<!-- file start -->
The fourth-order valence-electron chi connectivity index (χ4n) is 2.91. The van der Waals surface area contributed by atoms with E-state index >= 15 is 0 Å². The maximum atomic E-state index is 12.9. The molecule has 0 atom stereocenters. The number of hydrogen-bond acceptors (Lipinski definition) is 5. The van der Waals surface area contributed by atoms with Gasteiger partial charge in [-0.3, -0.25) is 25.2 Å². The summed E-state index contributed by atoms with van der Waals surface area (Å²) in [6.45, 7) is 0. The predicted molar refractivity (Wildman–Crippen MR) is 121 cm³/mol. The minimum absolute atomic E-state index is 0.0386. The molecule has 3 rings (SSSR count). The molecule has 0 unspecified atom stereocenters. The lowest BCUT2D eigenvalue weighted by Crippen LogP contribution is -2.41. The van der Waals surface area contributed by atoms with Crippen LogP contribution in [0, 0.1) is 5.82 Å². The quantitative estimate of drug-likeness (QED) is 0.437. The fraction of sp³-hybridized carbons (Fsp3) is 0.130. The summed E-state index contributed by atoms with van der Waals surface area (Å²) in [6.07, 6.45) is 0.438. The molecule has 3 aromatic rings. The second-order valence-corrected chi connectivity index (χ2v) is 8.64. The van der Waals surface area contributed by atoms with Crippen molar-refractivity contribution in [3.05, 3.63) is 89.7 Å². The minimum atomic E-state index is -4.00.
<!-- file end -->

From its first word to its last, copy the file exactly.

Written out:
The fourth-order valence-electron chi connectivity index (χ4n) is 2.91. The van der Waals surface area contributed by atoms with E-state index >= 15 is 0 Å². The maximum atomic E-state index is 12.9. The molecule has 0 atom stereocenters. The number of hydrogen-bond acceptors (Lipinski definition) is 5. The van der Waals surface area contributed by atoms with Gasteiger partial charge in [-0.3, -0.25) is 25.2 Å². The summed E-state index contributed by atoms with van der Waals surface area (Å²) in [6.45, 7) is 0. The predicted molar refractivity (Wildman–Crippen MR) is 121 cm³/mol. The minimum absolute atomic E-state index is 0.0386. The molecule has 3 rings (SSSR count). The molecule has 0 unspecified atom stereocenters. The lowest BCUT2D eigenvalue weighted by Crippen LogP contribution is -2.41. The van der Waals surface area contributed by atoms with Crippen LogP contribution in [0, 0.1) is 5.82 Å². The quantitative estimate of drug-likeness (QED) is 0.437. The fraction of sp³-hybridized carbons (Fsp3) is 0.130. The summed E-state index contributed by atoms with van der Waals surface area (Å²) in [6.07, 6.45) is 0.438. The molecule has 3 aromatic rings. The second-order valence-corrected chi connectivity index (χ2v) is 8.64. The van der Waals surface area contributed by atoms with Crippen molar-refractivity contribution in [3.05, 3.63) is 89.7 Å². The minimum atomic E-state index is -4.00.